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Thursday, September 1, 2005
Weekly Commentary: Deal with Egypt a fig leaf for retreat

Weekly Commentary: Deal with Egypt a fig leaf for retreat

Aaron Lerner Date: 1 September 2005

This week the Knesset was treated to a typical Oslo era document when it
considered the "Agreed Arrangements Regarding The Deployment of a Designated
Force of Border Guards Along The Border in the Rafah Area"

All the t's are crossed and all the i's are dotted but the underlying logic
for the need for the arrangement in the first place was missing altogether.

A quick review:

Egypt is obligated to prevent the smuggling of weapons across Sinai into
Gaza that could be used against Israel per the Peace Treaty Between Israel
And Egypt signed on March 26, 1979:

"...Article III 2. Each Party undertakes to ensure that acts or threats of
belligerency, hostility, or violence do not originate from and are not
committed from within its territory.

What was preventing Egypt from stopping the smuggling?

The explanation typically palmed off by Israeli officials was that the
treaty between Israel and Egypt prevented the Egyptians from deploying
enough forces.

This was usually a sufficient answer - since Israeli reporters and
politicians alike rarely actually make the effort to read documents.

Here's what the Treaty says:

Annex I, Article II, Subparagraph 1.c.2. "Egyptian civil police will be
stationed in Zone C" (the area adjacent to the border)

Subparagraph 1.c.3.states that they will be "armed with light weapons".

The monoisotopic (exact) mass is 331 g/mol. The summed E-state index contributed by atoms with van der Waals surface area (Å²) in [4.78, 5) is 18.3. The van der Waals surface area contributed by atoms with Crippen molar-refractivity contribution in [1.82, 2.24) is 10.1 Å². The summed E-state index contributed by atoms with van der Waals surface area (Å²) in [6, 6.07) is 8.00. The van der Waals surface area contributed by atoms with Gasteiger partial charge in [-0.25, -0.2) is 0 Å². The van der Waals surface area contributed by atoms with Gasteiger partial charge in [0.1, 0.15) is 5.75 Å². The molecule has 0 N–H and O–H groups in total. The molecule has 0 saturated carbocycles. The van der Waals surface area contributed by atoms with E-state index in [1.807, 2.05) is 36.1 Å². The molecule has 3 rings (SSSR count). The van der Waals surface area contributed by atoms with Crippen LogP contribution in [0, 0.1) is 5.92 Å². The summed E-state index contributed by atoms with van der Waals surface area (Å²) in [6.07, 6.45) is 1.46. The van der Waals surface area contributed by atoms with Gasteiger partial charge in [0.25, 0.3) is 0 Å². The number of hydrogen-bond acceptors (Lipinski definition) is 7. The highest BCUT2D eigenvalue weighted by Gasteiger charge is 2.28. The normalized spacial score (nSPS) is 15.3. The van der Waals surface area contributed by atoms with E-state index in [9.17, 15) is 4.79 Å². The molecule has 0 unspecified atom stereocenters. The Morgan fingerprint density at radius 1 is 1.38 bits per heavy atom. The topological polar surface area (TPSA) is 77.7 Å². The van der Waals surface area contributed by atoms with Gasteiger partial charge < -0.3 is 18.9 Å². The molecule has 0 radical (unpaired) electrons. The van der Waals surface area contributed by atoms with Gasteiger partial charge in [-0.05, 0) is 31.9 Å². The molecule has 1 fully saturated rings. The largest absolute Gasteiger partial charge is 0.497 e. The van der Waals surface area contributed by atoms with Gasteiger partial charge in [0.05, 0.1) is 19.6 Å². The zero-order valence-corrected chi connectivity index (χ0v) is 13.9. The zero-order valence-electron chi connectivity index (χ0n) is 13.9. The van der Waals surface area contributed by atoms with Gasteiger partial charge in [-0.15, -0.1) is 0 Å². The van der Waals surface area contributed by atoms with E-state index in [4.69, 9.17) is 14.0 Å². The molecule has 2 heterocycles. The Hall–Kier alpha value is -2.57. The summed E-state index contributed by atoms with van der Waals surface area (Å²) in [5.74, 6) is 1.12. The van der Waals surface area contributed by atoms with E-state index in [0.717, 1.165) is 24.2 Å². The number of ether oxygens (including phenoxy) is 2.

Assault rifles qualify as "light weapons".

What does the Government of Israel think this means?

Amira Oron, an Israel Foreign Ministry spokesperson, confirmed to IMRA on 19
May 2004 that the Treaty Between Israel and Egypt sets no limit on the
number of Egyptian police armed with assault rifles that Egypt can deploy in
the border area adjacent to the Gaza Strip and that no limits were
introduced after the Treaty was signed.

So what was preventing Egypt from stopping the smuggling?

Apologists argued that the poor training and lower quality of Egyptian civil
police was the source of the problem, hence the idea of replacing them with
a military force barred from the demilitarized area near the border.

But just as Annex I, Article II, Subparagraph 1.c.2 of the Treaty did not
put a numerical limit on the "Egyptian civil police" deployed in the area,
it placed no restriction on who could serve in the "Egyptian civil police"
nor the terms of service in the "Egyptian civil police."

Egypt needs better people in the "Egyptian civil police" deployed to fight
the smugglers? Fine. Let them recruit them from the ranks of their most
elite army units - but they should operate as "Egyptian civil police" - not
a force linked by command and control to forces barred by the Treaty from
the area.

This agreement isn't really to stop smuggling - Egypt was already obligated
to do it and had the means to honor its obligations. This agreement is
instead a fig leaf for Israeli retreat.

And a fast retreat at that.

Back on July 5, Defense Minister Shaul Mofaz told a special joint session of
the Knesset Constitution, Law, and Justice Committee and the Foreign Affairs
and Defense Committee that Israel would review how effectively the Egyptians
and Palestinians halt the smuggling of weapons from Egypt to the Gaza Strip
through the end of this year before deciding on withdrawing from the
Philadelphi Corridor - the narrow strip between Egypt and Gaza.

Now Mofaz doesn't want to even wait around to see what happens.

Dr. Aaron Lerner, Director IMRA (Independent Media Review & Analysis)
(Mail POB 982 Kfar Sava)
Tel 972-9-7604719/Fax 972-3-7255730
INTERNET ADDRESS: imra@netvision.net.il
Website: http://www.imra.org.il

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